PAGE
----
The case has been an irritant in Russian-UK relations ever since a post-mortem examination uncovered the sensational cause of Litvinenko’s death. The Crown Prosecution Service has asked for two Russians, Andrei Lugovoy and Dmitry Kovtun, to be extradited. Both men deny killing Litvinenko and it is unlikely that either has ever lost a minute’s sleep worrying that they might end up in a British courtroom.
Lugovoy reacted to his extradition request in 2007 by contemptuously suggesting that the then Foreign Secretary, David Miliband, had “no brains”. The case made him a celebrity. In its wake, he was elected to the Duma. When Kovtun learnt that he too was subject to an extradition request, he lost no time spreading the news, as if he were greedy for a share of Lugovoy’s glory.
The inquest into Litvinenko’s death was also a frustrating, uncompleted affair, which has now been suspended. The law did not allow the coroner, Sir Robert Owen, to hear evidence in secret session, which meant that he could not delve into matters that may affect national security. Now that Sir Robert is heading a properly constituted inquiry, under the 2005 Inquiries Act, he will be able to examine British intelligence officers on what they know about who may have had the motive and the means to kill Litvinenko.
Moreover, witnesses will be able to give their evidence free from any fear that they will open themselves to criticism for not protecting the fugitive. Ms May has decided in advance that nobody could have foreseen that Litvinenko might be murdered on British soil, and has told Sir Robert not to stretch his inquiry into passing judgment on whether more should have been done to protect him.
Marina Litvinenko has had to fight long and hard to get to where we are now. That included obtaining a High Court ruling in February that the Home Office was wrong to refuse to open an inquiry while the never-ending inquest still hung in the air.
There may be some legitimate, bureaucratic reason that this welcome announcement of an inquiry should be made exactly as British-Russian relations hit a new nadir – but it is difficult to avoid the suspicion that the Government has chosen this as one more way to deliver a message that the West is losing patience with renegade Russians.
Litvinenko: ministers accused of protecting Russia over death
Ministers have been accused of “colluding” with Russia to hide the truth behind the murder of Alexander Litvinenko after refusing to hold a public inquiry
Tom Whitehead, and Hannah El-Hawary
Telegraph | 12 Jul 2013
The British Government has rejected a formal request from coroner Sir Robert Owen to replace his inquest with a public inquiry.
Sir Robert fears he cannot properly investigate the death because a ruling on secret evidence means he cannot examine material relating to whether the Russian state was involved.
A public inquiry could look at such material in private but ministers have now refused to hold one.
Mr Litvinenko, 43, a former KGB agent, was poisoned with radioactive polonium – 210 while drinking tea at a central London hotel in 2006.
His widow Marina, who has also called for a public inquiry, said the rejection was a “political decision”, adding: “Were they trying to protect the Russian state? Were they trying to protect national security secrets?"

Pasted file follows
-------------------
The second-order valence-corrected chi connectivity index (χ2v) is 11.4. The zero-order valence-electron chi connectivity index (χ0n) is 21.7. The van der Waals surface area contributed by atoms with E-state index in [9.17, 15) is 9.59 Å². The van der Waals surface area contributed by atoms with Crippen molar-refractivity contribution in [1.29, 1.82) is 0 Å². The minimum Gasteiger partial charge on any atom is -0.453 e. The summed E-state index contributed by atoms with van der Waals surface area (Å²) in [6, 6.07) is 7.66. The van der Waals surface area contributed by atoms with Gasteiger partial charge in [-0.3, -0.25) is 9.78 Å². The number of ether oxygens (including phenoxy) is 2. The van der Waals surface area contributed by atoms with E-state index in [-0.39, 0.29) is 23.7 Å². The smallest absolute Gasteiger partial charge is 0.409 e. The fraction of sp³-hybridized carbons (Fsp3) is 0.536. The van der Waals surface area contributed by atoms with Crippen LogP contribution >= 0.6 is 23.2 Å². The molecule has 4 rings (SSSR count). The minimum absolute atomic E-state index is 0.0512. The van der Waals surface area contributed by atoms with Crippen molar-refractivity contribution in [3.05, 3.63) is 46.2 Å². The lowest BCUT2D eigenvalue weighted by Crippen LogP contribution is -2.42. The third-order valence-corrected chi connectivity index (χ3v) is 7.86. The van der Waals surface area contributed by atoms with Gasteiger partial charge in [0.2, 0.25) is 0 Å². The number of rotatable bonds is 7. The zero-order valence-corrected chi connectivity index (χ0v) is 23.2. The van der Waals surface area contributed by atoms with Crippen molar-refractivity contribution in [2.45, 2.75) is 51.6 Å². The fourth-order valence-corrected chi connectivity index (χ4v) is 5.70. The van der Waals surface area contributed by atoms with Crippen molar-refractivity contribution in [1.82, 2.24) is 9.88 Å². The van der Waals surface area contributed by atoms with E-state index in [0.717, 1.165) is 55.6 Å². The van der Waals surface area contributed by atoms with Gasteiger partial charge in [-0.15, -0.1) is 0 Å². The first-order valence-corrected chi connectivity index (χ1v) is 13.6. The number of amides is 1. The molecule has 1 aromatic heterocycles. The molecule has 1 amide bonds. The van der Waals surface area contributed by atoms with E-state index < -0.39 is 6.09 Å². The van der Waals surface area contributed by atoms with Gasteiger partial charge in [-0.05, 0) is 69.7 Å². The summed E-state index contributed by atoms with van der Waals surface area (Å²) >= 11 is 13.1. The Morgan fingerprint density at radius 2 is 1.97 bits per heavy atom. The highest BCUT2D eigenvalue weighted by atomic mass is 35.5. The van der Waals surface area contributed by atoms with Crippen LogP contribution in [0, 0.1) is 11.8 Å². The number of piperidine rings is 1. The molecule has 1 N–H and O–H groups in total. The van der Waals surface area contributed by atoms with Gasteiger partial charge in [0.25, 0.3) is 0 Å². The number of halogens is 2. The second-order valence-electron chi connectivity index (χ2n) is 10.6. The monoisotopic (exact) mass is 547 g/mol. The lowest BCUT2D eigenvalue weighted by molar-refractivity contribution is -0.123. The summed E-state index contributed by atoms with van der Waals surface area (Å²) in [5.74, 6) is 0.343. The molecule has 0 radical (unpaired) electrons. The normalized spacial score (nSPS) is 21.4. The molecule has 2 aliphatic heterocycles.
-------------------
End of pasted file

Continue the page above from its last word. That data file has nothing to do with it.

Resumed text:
Alex Goldfarb, a family friend, added: “It’s absolutely transparent that the Russian government is behind this murder.
"The evidence has been seen by the Coroner and the courts.
"There’s prima facie evidence that the Russian government is behind it.
"There’s some sort of collusion behind the scenes with Her Majesty’s Government and the Kremlin to obstruct justice."
Elena Tsirlina, Mrs Litvinenko’s solicitor, said the decision not to hold a public inquiry followed "months of talks between the two governments at the highest level" between the prime ministers of both Russia and Britain.
She said: "What deals have been made behind the scene is difficult to know."
An ex – KGB agent, Mr Litvinenko fled to Britain in 2000. Andrei Lugovoi, a former KGB bodyguard, and Dmitri Kovtun have been identified as the prime suspects. Both deny any involvement.
Mr Litvinenko’s family believe he was working for MI6 at the time of his death and was killed on the orders of the Kremlin.
Sir Robert criticised the Government for only making the decision on a public inquiry this morning and warned the start of the formal inquest, originally scheduled for October, would now be pushed further back.
He said the Government’s decision meant it had not given any weight to his concerns over his limitations in conducting a full and fair investigation in to the death.
Ben Emmerson QC, representing Mrs Litvinenko, told the hearing that the Government had shown an "utter lack of professionalism" with the way it had handled the request.
"The repeated catalogue of broken promises is a sign of something gone awry," Mr Emmerson said.
Mr Emmerson told the hearing that the family would like to see a judicial review into the decision not to hold a public inquiry on the grounds of "irrationality".
Mrs Litvinenko vowed to fight on despite the latest set back.
A Government spokesman said: "We believe that the coroner’s inquest can continue to effectively investigate the circumstance of Mr Litivenko’s death and we will continue to cooperate fully with it.”